Feeling Alone | Cancer Tips

Although there seems to be a lot of people around at times like this, it is easy to feel isolated as very few people will know how you are really feeling.

Relatives & friends will inevitably worry about you. Because you’re not looking like your usual self, they may not believe you when you say you’re actually feeling okay. It can be frustrating but it’s understandable that they will be concerned.

Also if you’re on chemo, you’re unlikely to be able to go to any crowded places as you’re more susceptible to infection. Sometimes this can be a good thing as you can get pretty drained & you don’t wanna go anywhere anyway! On the other hand, it can be so difficult as you’re limited in terms of where you can go.

  • Make sure you’re not focused on cancer all the time – keep old friends close & talk about things that you normally talk about – not cancer. 
  • You may lose friends who don’t know how to handle your illness which can be quite sad. You can try & reach out to them but don’t push it too far – moments like these are true tests of friendship & if they want to be there, they will.
  • But some people will surprise you – you’ll hear from people you have fallen out of touch with or have never been particularly close to which is lovely.
  • Make new friends who you can talk to about what is going on in your life concerning cancer – talk to others on the wards, join support groups or online forums – people who understand your situation can give great advice.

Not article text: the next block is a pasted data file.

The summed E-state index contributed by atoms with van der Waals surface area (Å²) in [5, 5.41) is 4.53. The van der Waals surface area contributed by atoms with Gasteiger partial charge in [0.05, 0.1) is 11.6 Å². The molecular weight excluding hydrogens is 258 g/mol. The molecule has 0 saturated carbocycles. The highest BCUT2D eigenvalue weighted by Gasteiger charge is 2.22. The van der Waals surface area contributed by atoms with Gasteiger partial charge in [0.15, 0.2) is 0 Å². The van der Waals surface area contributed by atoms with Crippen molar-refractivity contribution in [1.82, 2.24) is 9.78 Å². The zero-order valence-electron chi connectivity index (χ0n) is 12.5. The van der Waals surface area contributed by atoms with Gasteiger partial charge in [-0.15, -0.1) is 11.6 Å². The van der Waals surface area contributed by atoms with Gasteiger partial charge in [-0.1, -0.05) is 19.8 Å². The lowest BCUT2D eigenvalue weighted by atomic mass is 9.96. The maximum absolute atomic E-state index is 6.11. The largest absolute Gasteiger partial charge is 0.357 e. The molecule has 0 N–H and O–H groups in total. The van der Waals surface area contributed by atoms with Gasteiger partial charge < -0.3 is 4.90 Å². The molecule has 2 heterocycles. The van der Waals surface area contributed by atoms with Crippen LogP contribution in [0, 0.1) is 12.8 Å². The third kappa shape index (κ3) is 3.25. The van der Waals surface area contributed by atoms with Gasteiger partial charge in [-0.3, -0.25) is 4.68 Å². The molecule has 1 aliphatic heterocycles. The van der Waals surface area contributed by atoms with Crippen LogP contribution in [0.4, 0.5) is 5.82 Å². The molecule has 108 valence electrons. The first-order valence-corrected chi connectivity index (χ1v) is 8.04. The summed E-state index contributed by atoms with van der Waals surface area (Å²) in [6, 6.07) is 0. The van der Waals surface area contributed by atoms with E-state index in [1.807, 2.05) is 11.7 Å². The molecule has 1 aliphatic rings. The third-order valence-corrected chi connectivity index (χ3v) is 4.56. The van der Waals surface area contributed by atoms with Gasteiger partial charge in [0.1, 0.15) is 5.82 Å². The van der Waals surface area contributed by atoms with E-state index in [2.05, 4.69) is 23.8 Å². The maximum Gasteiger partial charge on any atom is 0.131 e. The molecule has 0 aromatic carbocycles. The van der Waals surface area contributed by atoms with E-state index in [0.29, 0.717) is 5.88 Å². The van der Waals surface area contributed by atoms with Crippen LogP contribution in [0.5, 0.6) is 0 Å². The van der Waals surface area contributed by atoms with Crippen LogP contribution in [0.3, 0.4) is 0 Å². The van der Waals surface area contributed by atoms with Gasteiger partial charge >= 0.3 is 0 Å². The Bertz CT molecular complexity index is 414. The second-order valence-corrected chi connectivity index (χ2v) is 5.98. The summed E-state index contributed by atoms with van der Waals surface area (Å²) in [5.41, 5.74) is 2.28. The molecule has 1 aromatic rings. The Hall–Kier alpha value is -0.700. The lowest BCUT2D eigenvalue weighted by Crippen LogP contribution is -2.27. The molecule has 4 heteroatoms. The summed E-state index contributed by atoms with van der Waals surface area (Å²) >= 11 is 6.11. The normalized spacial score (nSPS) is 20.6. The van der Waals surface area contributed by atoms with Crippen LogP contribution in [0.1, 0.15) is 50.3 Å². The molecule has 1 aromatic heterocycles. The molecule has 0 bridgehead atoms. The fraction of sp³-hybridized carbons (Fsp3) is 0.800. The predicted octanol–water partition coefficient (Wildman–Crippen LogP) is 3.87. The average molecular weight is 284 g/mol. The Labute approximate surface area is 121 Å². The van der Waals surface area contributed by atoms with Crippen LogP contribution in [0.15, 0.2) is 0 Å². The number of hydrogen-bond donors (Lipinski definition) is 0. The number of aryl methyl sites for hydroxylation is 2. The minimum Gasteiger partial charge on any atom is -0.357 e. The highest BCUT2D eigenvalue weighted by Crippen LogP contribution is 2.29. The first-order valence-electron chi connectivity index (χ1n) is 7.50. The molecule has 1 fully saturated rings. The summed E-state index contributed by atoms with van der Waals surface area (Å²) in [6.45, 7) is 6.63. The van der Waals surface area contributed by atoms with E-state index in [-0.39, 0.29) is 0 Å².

• Read books – lose yourself in another world entirely! Or write – build your own world that you can indulge in 🙂

Building your team 

This isn’t a journey that anyone should go through alone so surround yourself with positive, motivational and understanding people.

When you’re going through cancer, the most important thing to have is a team behind you. These are the people who will keep your head above water and your hopes high.

Whether it’s family, friends or professional support workers, having the right people around can make a huge difference.

  • It’s times like these that can make or break a relationship or friendship – some people will take you completely by surprise.
  • There will be some who don’t quite know how to deal with the news & they may turn out to disappoint you – someone you thought you could always rely on might suddenly be completely absent.
  • Don’t hold this against them – you won’t have the energy to hold grudges and unfortunately, people will never react in quite the ‘right’ way – your friendship with them will probably never be the same but for now, you have to concentrate on the strong relationships that you have around you.
  • Surround yourself with positive people – anyone who sits next to you & moans about everything in their life is really not needed at times like this! Also avoid those who visit you merely to gain sympathy & attention from their own friends.
  • Make time to catch up with people but don’t feel obliged to see them all the time – they only want to make sure you’re doing okay & if you say you’re feeling rubbish, they’ll understand.
  • Don’t be afraid to ask for help & accept the support of others if you’re in need of it.
  • Those around you may not always know how you’re feeling – people who are in the same situation will always be very understanding & sympathetic if you strike up a conversation with them.
  • Call 0808 808 0000 for the Macmillan Cancer Helpline if you’re in need of a friend.

There will be some unexpected surprises along the way – you might hear from people that you lost contact with & receive gifts from acquaintances or even complete strangers. It’s a big learning curve & I still feel that I haven’t thanked everyone properly for all their support when I had cancer – there were just so many kind people around! Appreciate the people you do have & let go of those who let go of you,

Allie x